This gives 23 filters and slide pots, a reasonable compromise that should give excellent results. To ensure reasonable continuity, the filters at 1kHz and 8kHz will need to be a compromise. 1/3 octave filters need a Q of 4, and 1/2 octave filters use a Q of 3, so the 1kHz filter will actually have a Q of 3, and the 8kHz filter will be best with a Q of 2. This might look daunting, but the MFB Filter design program will make short work of determining the component values. Unfortunately, this is only available for users of Microsoft Windows. If you want to use the frequencies shown above, the following table shows the values for each filter.
|Freq||R1||R2||R3||C1, C2||Freq||R1||R2||R3||C1, C2|
I have tried to keep the values reasonably sensible. This is not easy with 1/3 octave band equalisers, but all in all the results are quite acceptable (not too many different values). Note that the Q of the filters is changed as the frequency increases - feel free to use the calculator to reverse calculate the values to see the actual gain, Q and frequency error. None of these will be significant in use.
The heart of the circuit is shown in Figure 2. It is not complex, but care is needed to make sure that the opamps do not oscillate. Supply bypassing is critical, and 100nF ceramic caps must be used between supply pins at each opamp package.
Figure 2 - Input / Output Stage
There is one thing of special note in this circuit. R6 (39k as shown) determines the maximum amount of boost and cut, and if you wanted to, you can make it variable. With the filter circuits shown below, 39k allows a boost and cut of 12dB - which is about right in most installations. A value of 10k will allow a maximum of a little over 5dB. Any value between these limits will provide the optimum for a given environment, and this can be preset. This is a very useful feature, and one that I believe is unique to this circuit.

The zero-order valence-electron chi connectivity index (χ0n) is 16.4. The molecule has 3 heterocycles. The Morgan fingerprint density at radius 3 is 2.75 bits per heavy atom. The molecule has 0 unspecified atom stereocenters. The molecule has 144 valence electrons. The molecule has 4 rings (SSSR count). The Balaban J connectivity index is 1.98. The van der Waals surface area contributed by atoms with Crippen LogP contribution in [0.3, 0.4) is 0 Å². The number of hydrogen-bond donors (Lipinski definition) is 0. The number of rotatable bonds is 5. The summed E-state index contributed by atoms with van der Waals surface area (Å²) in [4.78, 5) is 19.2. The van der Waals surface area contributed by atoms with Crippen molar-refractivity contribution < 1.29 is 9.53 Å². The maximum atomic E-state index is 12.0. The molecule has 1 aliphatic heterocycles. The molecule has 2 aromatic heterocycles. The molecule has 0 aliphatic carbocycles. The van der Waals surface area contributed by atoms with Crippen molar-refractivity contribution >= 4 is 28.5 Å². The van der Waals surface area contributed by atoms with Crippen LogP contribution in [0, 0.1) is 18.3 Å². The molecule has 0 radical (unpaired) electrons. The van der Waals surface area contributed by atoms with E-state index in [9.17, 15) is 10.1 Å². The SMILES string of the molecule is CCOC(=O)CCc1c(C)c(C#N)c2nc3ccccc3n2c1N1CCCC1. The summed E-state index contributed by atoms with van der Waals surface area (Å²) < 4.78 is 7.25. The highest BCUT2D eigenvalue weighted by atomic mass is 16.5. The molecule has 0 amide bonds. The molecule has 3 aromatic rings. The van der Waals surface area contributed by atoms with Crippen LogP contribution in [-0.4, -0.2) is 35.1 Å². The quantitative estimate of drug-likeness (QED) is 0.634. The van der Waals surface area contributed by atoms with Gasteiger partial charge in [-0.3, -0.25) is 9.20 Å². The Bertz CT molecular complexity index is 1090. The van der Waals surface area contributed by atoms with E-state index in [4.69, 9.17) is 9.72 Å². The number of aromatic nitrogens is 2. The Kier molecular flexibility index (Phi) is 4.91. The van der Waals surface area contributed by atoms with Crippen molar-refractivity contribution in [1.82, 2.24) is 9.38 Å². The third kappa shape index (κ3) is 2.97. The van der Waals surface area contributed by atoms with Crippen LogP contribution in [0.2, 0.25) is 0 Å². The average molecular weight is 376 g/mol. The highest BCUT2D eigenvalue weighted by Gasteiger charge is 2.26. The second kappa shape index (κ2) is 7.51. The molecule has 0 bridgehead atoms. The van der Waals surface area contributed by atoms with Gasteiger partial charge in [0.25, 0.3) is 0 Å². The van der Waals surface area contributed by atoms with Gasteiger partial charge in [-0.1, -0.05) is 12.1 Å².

Determining the required Q is the first step in the design process. The requirements are shown in the following table. The gain in each case is unity (actually -1, meaning a gain of unity, but the signal is inverted, or 180 degrees out of phase).
Bandwidth Required Q 1/3 octave 4 1/2 octave 3 1 octave 2
The filters are all connected in the same way, and I do not intend to draw all 30 of them! Instead, I shall show two complete and two partial filters - you will be able to take it from there. The tables above, and/ or the MFB calculator program can be used to determine the values for each individual filter.
Figure 3 - The Filter Bank (Partial Only)
The slide pots are wired with all the end connections in parallel, and the 'Sig' output above must drive all the filter inputs, which are also in parallel. For a 1/3 octave equaliser, this represents a load of around 800 ohms on U2B. The NE5532 was chosen as it is one of the few opamps that will drive such a low impedance. Don't be tempted to use anything that is not rated to drive such a low impedance, or it will distort because of output current limiting. Another suitable opamp is the OPA2134 (dual), which also has a very high drive capability - there are no doubt others, but these are the ones I know about.